Kick start the critical reading craze in your classroom!

Some of our resources are available for you to try out here. If you do use them, we would love to hear about how the sessions went, please contact us to let us know, or simply include us in a tweet @whyweread

If you would like any further discussion or to get in touch to discuss the material here, or whether we could visit your school then feel free to email me:

If you email me, your details will not be used for purposes such as marketing or mailing lists. However, we may get in touch to ask whether our resources have been useful to you.

Below you can find some accessible examples of the sessions we have given.

Picture books

Drawing on some aspects discussed in the blog post on Where the Wild Things Are this entertaining lesson considers Time to get out of the Bath, Shirley, Where the Wild Things Are and Eat Your Peas. It asks readers to look really closely at how the words and pictures are arranged on the page, and gradually shows them why it matters in the light of the power balances in the story. Adaptable for all ages.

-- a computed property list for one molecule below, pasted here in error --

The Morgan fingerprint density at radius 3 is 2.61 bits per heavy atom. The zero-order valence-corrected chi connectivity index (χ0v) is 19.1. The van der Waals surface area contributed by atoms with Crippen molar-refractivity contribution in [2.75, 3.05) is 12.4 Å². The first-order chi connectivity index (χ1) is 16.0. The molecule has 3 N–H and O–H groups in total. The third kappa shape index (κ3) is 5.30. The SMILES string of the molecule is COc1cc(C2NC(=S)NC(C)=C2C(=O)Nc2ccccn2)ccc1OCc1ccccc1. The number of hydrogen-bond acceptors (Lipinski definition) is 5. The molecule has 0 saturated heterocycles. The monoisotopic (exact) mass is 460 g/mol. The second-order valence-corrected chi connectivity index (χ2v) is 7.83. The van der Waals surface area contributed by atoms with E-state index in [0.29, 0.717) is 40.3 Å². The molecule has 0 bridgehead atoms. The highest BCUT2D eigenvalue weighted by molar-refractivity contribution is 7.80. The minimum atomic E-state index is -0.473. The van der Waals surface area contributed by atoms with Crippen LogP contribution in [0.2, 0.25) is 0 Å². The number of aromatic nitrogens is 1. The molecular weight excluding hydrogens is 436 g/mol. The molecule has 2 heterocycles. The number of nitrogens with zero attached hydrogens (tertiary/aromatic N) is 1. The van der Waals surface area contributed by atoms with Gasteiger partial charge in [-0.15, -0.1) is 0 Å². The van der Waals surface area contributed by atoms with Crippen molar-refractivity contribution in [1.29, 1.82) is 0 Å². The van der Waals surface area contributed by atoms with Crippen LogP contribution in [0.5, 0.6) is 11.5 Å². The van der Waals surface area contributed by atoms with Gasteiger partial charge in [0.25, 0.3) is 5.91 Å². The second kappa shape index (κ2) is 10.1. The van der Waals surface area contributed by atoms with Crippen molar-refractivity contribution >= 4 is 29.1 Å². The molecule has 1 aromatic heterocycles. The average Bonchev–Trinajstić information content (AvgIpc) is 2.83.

recipe picture book mechanics

The Garden of Inside-Outside

Perfect for online learning and a fabulous empathetic and important picturebook, please follow the link in the first instance to hear me read this story. Then use the second video to listen to my ideas about what to look for in a picturebook, things you might discuss at home and/or with the children in class. At the end of the second video I include a list of activities that children might do to accompany this book. If you do any of these with you class or at home we would love to see your work and hear your feedback. Please comment below, or tweet myself or Book Island. While these videos give you a good idea about the book, it really is the most beautiful book to have and if you do want to buy it, for home or school, please, please support your local Indy bookshop or buy it directly from Book Island so we can keep giving our readers this level of high quality literature.


Find the follow up, critical discussion and lesson ideas here:

Roald Dahl